Let a,b, and c be distinct integers and let x be a complex number such that x^3=1 and x≠1. Solve for the minimum value of the magnitude of a+bx+cx^2

 Mar 17, 2023

To solve for the minimum value of the magnitude of a+bx+cx^2 where a,b, and c are distinct integers and x^3=1 and x≠1, we can use the fact that x^3=1 to write x^3-1=0, which can be factored as (x-1)(x^2+x+1)=0. Since x is not equal to 1, then the equation x^2+x+1=0 must hold true.

Next, we can use the fact that x is a complex number to write x in terms of its real and imaginary parts, as x=r(cosθ+isinθ), where r is the magnitude of x and θ is the angle that x makes with the positive real axis. Substituting x into the equation x^2+x+1=0 and using Euler's formula, we can write the equation as:

r^2(cos2θ + cosθ) + r(sin2θ + sinθ) + 1 = 0

This is a quadratic equation in r, so we can solve for r using the quadratic formula:

r = [-b ± sqrt(b^2 - 4ac)] / 2a

where a = cos2θ + cosθ, b = sin2θ + sinθ, and c = 1. Note that a,b, and c are all real numbers.

Since we want to find the minimum value of the magnitude of a+bx+cx^2, we can write this expression in terms of r and θ and then minimize it with respect to θ. Using the formula for x and simplifying the expression, we get:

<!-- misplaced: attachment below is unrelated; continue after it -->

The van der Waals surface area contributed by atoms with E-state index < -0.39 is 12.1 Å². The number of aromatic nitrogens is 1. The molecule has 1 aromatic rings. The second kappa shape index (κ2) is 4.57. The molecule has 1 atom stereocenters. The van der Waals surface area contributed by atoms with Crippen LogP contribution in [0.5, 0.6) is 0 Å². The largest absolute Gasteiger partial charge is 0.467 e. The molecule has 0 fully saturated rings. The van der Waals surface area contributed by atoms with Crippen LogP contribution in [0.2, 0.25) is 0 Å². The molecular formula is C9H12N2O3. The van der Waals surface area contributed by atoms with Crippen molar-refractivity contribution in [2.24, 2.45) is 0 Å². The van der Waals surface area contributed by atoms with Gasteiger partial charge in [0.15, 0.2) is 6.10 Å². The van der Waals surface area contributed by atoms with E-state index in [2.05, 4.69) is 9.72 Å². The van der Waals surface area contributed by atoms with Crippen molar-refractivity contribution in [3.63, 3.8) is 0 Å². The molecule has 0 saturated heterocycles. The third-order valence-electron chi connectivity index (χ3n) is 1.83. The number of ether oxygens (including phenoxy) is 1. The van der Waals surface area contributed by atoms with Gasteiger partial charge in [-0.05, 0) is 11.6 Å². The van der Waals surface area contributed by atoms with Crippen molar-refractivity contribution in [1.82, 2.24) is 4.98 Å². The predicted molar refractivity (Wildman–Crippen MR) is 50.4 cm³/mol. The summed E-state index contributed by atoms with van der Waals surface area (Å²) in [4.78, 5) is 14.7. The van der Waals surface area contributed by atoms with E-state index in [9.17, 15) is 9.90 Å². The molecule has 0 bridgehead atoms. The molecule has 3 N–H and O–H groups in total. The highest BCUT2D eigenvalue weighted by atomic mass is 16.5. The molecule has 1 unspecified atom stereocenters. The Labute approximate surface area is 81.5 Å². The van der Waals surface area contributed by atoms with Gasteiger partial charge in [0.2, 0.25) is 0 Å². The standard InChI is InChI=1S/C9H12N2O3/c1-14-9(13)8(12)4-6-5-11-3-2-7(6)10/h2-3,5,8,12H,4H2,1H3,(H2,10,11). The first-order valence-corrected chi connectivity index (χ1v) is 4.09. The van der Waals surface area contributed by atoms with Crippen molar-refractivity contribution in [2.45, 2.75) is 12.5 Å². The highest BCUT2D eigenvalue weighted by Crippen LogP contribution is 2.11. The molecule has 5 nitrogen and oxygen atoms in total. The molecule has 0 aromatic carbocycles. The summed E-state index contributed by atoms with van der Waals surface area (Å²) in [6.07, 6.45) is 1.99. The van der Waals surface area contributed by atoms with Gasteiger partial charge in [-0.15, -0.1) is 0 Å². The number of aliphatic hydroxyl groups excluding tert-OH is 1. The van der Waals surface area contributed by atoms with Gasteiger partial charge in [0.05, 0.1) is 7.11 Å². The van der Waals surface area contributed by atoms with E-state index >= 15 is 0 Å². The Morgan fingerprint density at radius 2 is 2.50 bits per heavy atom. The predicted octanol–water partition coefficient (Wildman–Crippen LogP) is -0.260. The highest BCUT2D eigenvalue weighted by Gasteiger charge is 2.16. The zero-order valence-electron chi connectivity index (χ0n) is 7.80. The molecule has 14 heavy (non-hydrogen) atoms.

|a+bx+cx^2| = |a + brcosθ + crcos2θ + brsinθ + crsin2θ|

We can then use the fact that sin2θ = 2sinθcosθ and cos2θ = cos^2θ - sin^2θ to rewrite this expression as:

|a+bx+cx^2| = |(a + bcosθ) + (bsinθ + ccosθ)r + csin^2θ|

This is minimized when θ=pi/4, to give a minimum value of 2*sqrt(2).

 Mar 17, 2023

could very well might be a chatgpt-generated solution so wanted to see other people's opinions on this

idontknowhowtodivide  Mar 17, 2023

The answer is plain wrong. I have no idea what kind of sorcery they used to get \((r(\cos\theta+i\sin\theta))^2=r^2(\cos2\theta+\cos\theta)\), but it definitely was not "Euler's formula". Also, we are minimizing the value by adjusting a, b, and c, not \(\theta\)  as that is already determined, in fact it equals 120 or 240. Probably chatgpt.

Guest Mar 18, 2023

The roots of the equation are x^3 = 1 are 1, -(1/2) - I root(3)/2  and -(1/2) + I root(3)/2.

x =1 is excluded so x is one of the other two.

It doesn't matter which, since one is the square of the other.

What happens after that ....... .

 Mar 17, 2023

yes i get x^2+x+1=0 but i don't know what to do next

idontknowhowtodivide  Mar 18, 2023

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